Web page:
A successful scheme that cuts the number of falls in care homes could be rolled out across the North-east.
NHS Grampian chief executive Malcolm Wright has praised Rosie Cooper – falls lead for the Aberdeen Health and Social Care Partnership – for her work in an Aberdeen care home.
The scheme’s aim was to cut resident falls by up to 20%, but it exceeded its target and reduced fall rates by 36% at the city care home.
The average falls rate dropped from 49 per 1000 occupied bed days to 23.6 while the project was in place.
Ms Cooper’s work has been published in the British Medical Journal.
The report said: “The improvement shift came following a root cause analysis of the nature and cause of one resident’s falls and applying the tool and communication processes.”
It is now hoped the care home fall reduction initiative – which involved improved staff training, brainstorming posters to gather staff ideas on preventing falls and increased communication – can be adopted at homes across the region.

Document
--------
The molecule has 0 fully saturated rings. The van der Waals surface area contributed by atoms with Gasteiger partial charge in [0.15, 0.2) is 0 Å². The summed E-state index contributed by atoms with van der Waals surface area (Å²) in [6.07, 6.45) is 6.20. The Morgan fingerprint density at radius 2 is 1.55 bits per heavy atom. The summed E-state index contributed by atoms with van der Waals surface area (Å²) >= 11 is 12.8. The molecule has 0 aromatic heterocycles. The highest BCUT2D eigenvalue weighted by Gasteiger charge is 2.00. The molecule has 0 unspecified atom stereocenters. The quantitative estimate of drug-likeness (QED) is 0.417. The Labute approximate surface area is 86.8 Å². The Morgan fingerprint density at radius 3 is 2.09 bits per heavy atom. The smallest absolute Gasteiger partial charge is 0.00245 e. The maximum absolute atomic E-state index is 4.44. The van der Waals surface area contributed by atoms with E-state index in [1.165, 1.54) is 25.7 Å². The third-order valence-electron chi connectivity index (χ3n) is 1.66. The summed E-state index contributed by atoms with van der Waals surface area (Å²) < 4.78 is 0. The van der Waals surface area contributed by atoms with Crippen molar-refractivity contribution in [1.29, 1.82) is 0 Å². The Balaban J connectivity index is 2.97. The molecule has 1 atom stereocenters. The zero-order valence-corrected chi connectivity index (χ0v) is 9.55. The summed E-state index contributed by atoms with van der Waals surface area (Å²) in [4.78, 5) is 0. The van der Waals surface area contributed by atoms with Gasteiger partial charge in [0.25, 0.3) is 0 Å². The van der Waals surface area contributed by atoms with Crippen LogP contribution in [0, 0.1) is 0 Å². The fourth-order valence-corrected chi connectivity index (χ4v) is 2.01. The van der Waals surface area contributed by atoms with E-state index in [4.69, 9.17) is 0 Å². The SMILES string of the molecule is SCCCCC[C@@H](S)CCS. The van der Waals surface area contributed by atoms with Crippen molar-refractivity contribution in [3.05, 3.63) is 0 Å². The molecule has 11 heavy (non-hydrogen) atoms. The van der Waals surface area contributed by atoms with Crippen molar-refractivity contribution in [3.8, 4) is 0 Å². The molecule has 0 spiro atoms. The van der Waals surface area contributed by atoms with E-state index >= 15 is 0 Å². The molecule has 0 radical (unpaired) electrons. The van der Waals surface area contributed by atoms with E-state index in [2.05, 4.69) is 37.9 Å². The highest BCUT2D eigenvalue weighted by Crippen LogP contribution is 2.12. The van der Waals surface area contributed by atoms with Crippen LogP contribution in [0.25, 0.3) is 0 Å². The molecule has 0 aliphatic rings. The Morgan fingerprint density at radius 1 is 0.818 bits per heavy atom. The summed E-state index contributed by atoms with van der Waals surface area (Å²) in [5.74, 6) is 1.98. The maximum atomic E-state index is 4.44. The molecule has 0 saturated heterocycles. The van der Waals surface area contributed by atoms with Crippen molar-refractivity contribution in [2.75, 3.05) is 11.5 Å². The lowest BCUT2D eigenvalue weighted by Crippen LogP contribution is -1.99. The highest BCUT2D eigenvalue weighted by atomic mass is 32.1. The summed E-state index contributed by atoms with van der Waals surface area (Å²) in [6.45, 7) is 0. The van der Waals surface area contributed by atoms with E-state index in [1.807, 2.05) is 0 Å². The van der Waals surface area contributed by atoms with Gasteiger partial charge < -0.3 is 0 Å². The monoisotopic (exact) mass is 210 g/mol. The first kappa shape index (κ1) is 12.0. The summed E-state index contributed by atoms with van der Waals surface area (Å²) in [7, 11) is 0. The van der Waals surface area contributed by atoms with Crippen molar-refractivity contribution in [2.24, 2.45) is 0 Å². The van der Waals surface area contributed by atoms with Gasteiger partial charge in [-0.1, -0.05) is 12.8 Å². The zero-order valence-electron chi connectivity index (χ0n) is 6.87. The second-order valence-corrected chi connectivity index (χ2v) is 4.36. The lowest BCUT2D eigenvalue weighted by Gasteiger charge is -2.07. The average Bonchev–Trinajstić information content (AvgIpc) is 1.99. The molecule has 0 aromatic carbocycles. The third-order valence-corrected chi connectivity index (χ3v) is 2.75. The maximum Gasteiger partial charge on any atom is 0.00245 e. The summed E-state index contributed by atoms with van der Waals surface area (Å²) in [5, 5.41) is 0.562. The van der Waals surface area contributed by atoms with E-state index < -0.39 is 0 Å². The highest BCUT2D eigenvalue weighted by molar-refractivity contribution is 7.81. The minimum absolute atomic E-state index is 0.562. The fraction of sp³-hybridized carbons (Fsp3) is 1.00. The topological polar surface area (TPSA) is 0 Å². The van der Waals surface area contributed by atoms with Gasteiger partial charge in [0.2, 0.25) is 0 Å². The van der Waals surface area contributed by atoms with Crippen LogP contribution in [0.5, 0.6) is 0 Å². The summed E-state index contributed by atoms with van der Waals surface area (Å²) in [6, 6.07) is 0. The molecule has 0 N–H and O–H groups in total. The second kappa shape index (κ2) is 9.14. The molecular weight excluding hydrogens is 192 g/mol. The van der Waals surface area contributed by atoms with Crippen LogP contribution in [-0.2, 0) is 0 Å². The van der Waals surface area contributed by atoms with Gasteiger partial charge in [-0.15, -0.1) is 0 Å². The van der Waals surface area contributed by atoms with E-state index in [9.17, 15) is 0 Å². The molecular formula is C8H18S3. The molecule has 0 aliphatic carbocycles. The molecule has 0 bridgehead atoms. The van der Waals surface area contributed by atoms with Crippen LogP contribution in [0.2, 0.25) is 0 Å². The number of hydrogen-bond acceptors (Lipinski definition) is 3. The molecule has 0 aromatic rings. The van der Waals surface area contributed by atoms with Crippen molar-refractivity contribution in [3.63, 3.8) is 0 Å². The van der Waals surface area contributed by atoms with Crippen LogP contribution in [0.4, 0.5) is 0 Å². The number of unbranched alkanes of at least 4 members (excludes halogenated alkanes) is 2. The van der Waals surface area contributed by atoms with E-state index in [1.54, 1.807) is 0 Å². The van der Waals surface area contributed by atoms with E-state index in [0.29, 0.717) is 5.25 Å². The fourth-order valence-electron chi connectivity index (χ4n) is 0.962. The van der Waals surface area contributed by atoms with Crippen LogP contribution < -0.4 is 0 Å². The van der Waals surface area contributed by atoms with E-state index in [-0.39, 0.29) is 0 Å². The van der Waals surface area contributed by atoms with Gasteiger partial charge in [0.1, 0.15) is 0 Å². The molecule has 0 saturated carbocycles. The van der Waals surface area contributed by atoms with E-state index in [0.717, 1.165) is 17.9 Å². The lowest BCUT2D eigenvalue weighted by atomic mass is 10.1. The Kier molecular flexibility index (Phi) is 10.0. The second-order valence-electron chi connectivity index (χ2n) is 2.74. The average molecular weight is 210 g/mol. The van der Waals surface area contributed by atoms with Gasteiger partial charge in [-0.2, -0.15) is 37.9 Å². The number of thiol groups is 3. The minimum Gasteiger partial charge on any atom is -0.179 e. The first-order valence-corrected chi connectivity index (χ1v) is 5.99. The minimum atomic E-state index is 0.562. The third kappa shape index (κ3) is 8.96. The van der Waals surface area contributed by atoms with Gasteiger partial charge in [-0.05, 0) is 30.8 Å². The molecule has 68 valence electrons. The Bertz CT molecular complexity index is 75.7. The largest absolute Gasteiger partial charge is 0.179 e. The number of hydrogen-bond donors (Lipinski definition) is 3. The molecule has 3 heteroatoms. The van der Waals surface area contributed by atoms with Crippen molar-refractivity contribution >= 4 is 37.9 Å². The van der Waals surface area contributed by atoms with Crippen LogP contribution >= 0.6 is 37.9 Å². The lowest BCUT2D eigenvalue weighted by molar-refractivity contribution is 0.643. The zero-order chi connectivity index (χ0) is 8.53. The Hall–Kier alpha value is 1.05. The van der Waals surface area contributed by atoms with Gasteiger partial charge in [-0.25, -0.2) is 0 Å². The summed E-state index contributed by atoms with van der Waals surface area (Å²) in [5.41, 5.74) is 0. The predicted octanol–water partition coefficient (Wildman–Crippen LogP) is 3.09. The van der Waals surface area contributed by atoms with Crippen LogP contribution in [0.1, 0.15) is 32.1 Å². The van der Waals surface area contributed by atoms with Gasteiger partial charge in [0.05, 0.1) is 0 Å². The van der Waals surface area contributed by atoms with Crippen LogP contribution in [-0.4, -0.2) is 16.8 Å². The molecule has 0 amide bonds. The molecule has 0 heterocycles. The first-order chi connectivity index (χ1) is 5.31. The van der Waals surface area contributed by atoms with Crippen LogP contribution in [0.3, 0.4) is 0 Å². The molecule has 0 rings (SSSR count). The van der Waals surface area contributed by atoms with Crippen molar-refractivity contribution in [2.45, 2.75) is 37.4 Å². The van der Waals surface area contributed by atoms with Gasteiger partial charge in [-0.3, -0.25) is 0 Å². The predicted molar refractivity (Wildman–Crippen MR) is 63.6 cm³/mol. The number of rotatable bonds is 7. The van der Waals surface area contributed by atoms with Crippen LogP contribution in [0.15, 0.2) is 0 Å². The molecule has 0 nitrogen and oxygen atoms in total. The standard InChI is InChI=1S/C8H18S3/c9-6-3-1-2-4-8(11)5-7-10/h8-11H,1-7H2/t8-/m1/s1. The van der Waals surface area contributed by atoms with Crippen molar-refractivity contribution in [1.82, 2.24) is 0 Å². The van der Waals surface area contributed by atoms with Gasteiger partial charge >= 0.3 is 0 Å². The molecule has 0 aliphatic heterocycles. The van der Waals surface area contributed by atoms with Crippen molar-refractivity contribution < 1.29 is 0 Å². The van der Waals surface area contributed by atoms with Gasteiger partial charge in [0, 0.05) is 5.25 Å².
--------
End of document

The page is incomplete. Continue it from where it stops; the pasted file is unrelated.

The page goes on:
Mr Wright said the breakthrough has come at a crucial time, with more people than ever entering care homes.
He said: “Falls prevention is currently a very hot topic both in hospital and in the community.
“With an ageing population we are striving within complex systems to keep patients safe while promoting independence.
“Residents are three times more likely than their community dwelling peers to fall, four times more likely to have an unscheduled hospital admission and 10 times more likely to sustain a serious injury as a result.
“Learning from this is influencing the ongoing falls prevention agenda.”
The care home population is rising and in Grampian alone it is estimated to increase 23.3% by 2018.
Between August 2014 and July 2015, care home residents who had fallen accounted for 28.83% of all people, aged 65 or over, who were admitted to ARI’s Emergency Department.
The British Medical Journal report stated: “Notwithstanding the growing impact on unscheduled care, falls also lead to pain, fear, loss of independence, a poorer quality of life and can ultimately contribute to death.”